Andrew Kami's desire to counsel military veterans and their families came from his own experience in the U.S. Marine Corps. While serving in Iraq, his platoon was attacked, killing several men, and sending him and other wounded soldiers to Germany for medical care.
While Kami recuperated, a fellow marine in the next bed, with burns covering most of his body, began to dictate a final letter to his wife and children. When the letter turned into 50 pages of his life story, Kami had an epiphany. "I realized that right at the end of your life, it's not the medication or morphine that matters," he said. "Nothing matters except having someone hear your story."
He came home determined to share the stories of his fallen comrades with their families and enrolled in the master's degree program in Marital and Family Therapy at Pacific Oaks.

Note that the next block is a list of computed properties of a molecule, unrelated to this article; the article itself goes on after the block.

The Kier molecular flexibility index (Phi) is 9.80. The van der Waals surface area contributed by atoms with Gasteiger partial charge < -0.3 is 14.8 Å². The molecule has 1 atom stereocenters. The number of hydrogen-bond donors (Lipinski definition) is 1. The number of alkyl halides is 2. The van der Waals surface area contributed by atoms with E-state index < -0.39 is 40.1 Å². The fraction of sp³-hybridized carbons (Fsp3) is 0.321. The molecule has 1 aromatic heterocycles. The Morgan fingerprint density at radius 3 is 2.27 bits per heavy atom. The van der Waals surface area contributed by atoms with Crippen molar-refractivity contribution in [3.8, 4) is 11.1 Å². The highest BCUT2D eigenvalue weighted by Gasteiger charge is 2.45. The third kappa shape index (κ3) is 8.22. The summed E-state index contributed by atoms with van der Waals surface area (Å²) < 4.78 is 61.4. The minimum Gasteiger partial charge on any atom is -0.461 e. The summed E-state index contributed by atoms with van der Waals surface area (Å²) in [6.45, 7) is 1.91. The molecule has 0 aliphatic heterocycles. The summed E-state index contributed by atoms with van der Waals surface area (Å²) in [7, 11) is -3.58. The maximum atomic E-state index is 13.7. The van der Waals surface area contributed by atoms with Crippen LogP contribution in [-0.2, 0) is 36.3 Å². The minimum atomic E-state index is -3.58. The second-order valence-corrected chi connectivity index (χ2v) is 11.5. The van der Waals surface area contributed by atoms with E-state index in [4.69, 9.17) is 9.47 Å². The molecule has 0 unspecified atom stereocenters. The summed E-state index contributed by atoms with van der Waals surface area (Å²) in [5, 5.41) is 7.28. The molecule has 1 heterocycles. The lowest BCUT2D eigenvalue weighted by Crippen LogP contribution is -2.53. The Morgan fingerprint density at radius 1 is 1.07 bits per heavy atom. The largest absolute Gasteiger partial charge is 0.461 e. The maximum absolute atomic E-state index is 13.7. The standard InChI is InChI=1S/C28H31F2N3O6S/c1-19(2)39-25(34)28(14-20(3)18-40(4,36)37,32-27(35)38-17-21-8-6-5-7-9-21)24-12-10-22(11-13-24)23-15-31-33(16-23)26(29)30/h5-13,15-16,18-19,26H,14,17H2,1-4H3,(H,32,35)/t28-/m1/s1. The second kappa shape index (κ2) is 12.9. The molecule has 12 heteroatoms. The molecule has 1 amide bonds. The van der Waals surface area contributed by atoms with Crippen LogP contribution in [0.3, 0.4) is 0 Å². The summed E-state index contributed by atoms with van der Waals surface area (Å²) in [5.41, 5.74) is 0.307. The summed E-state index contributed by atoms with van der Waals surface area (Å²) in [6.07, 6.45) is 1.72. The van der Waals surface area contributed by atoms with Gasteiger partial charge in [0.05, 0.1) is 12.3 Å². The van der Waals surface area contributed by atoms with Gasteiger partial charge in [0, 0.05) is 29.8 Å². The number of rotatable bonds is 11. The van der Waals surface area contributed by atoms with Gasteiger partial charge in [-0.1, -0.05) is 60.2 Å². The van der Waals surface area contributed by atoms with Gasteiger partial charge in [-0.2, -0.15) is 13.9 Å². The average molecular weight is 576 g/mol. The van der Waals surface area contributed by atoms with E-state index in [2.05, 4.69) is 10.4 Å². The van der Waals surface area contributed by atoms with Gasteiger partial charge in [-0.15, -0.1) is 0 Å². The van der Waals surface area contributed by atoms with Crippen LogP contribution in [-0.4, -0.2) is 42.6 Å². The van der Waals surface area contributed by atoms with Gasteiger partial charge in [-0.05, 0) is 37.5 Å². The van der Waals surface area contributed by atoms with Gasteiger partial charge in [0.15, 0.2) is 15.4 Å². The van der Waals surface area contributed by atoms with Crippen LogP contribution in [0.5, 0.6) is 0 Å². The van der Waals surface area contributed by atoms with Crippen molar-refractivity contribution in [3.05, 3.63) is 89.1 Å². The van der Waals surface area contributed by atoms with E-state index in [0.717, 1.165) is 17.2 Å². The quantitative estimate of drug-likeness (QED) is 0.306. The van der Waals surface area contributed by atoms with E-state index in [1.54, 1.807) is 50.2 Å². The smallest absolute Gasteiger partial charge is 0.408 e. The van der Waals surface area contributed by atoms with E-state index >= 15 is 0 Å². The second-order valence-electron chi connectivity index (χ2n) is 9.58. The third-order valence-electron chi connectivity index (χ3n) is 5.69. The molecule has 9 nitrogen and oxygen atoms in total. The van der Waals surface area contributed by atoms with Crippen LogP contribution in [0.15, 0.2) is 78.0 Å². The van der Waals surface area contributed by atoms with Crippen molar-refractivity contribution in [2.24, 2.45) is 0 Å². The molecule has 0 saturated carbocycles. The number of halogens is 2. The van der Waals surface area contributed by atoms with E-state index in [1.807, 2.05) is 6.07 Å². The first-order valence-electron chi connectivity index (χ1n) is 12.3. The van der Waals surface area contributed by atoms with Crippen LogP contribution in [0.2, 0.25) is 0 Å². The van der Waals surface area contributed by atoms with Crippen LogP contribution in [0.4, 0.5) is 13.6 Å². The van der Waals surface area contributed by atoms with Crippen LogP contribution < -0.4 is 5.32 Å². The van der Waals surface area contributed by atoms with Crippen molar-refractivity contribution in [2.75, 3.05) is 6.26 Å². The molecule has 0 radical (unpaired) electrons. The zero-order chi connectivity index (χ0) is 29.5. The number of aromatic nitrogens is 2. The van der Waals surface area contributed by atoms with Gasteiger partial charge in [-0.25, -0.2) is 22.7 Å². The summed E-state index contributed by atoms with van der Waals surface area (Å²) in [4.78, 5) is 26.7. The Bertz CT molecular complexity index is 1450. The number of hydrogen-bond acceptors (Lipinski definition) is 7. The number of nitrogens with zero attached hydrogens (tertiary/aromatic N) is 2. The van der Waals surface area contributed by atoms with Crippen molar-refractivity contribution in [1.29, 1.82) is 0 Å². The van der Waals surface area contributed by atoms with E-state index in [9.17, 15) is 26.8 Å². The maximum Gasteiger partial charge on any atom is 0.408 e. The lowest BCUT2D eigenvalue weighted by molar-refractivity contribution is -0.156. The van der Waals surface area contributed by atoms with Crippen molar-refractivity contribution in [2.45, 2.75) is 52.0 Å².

While earning his degree, Kami made the casualty calls that every family dreads—hearing the news that a loved one would never come home. He also worked with families of veterans who returned with post-traumatic stress disorder and other mental health issues. As a licensed therapist now, Kami still travels to military bases and provides pro-bono counseling services for soldiers.
"I talk to veterans because I want to hear more stories. I want to be on the frontlines with these people who need help."
As the son of a Mexican mother and a Japanese father, Kami speaks both of those languages. In his private practice, he treats Spanish and Japanese-speaking patients among others. He also performs psychological assessments for the Departments of Mental Health and Children and Family Services, and has taught in the psychology department at Santa Monica Community College.
He credits Pacific Oaks and his professors for helping his get his life back on track after his devastating experience in Iraq. "The professors were very supportive of my background and culturally competent," he said. "They were so open and patient."